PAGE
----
The last couple of weeks have brought more news coverage and public discussion of sex work than you usually get in a year. When Eliot Spitzer got nailed because of his hot dates with “Kristen,” the press swarmed onto the story like flies on shit. The beauty of a scandal like the Spitzer story is that it lets the media have the best of both worlds: they can use the sex to sell product as enthusiastically as Joe Francis having a fire sale, but at the same time, they get to stake the moral high ground by pointing an accusing finger at both the client and the sex worker. If Eliot Spitzer’s sin was the hypocrisy of hiring call girls after building a career for himself by putting their fellow sex workers in jail, it was little more than an insignificant blemish compared to the behavior of the press. A good chunk of the editors and writers at the New York Times should just get over their pretensions of respectability and hop on a plane for California, where they can become honest, hardworking pornographers.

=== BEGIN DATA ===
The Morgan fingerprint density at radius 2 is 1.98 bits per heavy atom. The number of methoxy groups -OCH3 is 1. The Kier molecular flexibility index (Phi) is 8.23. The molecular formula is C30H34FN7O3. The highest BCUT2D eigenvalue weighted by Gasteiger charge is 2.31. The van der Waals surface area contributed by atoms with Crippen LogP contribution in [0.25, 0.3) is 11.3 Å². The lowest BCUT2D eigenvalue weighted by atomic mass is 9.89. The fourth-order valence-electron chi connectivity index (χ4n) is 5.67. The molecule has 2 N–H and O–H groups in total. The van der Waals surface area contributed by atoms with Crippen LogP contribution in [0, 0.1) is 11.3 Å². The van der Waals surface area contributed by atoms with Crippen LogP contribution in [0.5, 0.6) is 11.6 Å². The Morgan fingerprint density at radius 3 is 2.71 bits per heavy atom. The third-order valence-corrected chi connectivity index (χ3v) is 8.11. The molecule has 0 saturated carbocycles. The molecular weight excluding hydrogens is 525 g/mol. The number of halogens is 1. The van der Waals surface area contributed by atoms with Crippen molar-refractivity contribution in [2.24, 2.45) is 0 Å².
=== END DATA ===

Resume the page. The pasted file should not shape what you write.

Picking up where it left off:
As is typical of American discussions of sex, the Kristen/Spitzer scandal didn’t turn into an opportunity to talk about the realities of sex work, or the ways that our private desires diverge from our public declarations, or anything resembling a forthright discussion of sexuality. It was just another opportunity to obsess about sex as if it were a particularly ugly scab that just won’t stop itching. Nothing demonstrates that better than Audacia Ray’s recent post about her interview with MSNBC. The first question the interviewer asked her, point-blank, was: “Have you been a whore?” The supposedly more genteel, public-radio intellectual Brian Lehrer wasn’t much better in his treatment of Dacia when he interviewed her on the radio. The entire show had a leering tone to it, as if he too couldn’t wait to get the juicy details. And Renegade Evolution got pretty much the same treatment when the media showed up on her doorstep: